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Stories by Hydro

Meet Ana Vázquez Avilés – What’s happening here?

“What was so strange with my first job in aluminium is that women were not working there,” says Ana Vázquez Avilés. “When you arrive, right from university, from your engineering studies, and you realize, okay, there are no women here. We are not in the 19th century. So what's happening here?”

Things are happening now, however, that is for sure. And Ana is part of the change. She works as a vice president for Hydro, responsible for the company’s aluminium extrusion operations in France, Italy, Portugal and Spain. In total, the businesses employ more than 1,500 people.

Talk about some of the experiences you had when you started working in the aluminium industry.

I do not think mine are complicated stories, but we are talking about the experiences of women. And I think that all of us who have a bit of experience, or are senior in the organization, have experienced some things that have made us the way we are today.

I remember when I started working as a process engineer, I was the only woman on the shop floor in the plant. And when I wanted to go to the toilet, I had to walk through the plant and to the offices. This is where they had the toilet (for women). I also remember being asked whether I would have kids. These are the kinds of questions you would get. And yes, I have two children.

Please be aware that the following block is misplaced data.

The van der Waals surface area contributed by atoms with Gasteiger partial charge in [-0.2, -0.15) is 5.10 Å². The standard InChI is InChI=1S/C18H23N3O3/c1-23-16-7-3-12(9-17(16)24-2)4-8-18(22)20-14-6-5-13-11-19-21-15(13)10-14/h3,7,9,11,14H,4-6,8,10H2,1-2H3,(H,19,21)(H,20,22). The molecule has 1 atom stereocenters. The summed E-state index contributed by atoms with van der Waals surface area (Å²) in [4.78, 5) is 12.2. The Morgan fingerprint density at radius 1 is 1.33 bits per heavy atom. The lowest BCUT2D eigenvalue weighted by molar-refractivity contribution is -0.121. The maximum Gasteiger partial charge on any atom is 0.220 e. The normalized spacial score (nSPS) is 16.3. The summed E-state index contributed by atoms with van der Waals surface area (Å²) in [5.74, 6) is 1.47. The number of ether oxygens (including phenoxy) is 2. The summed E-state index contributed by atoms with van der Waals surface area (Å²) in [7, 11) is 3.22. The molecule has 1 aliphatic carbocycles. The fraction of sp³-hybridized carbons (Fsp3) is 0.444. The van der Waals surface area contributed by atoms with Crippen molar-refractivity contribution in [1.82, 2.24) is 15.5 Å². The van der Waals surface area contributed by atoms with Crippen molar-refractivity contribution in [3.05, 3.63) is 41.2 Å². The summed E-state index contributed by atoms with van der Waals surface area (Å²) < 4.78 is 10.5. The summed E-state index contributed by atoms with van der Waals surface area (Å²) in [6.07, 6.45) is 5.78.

How do you combine the responsibilities of being a mother with being a leader?

I combine these responsibilities the same way as my male colleagues do, with some external support with the family. You know, this is not a specific problem for women. This is a problem for everybody today in our society.

You have worked for Alcoa, Sapa and now Hydro. How important is company culture in terms of staying with a company or leaving?

I think that company culture is getting more and more important. It’s completely different than what we gave to company cultures 15 years ago. I think that company culture is everything. It is what makes you stay or not. I think the Hydro culture is the ideal one for women who want to work in operations.

I have been discussing with some colleagues, why we are staying with the company. And we stay with the company because of the people, of course, but mainly because we feel supported.

Throughout your professional life, the many, many years, you have good moments and you have bad moments. And the times you have bad moments are complicated times in your life. When I have had these moments, I have felt completely supported by the company. And this for me has been the difference, and the key. I said to myself, "okay, this is my place."

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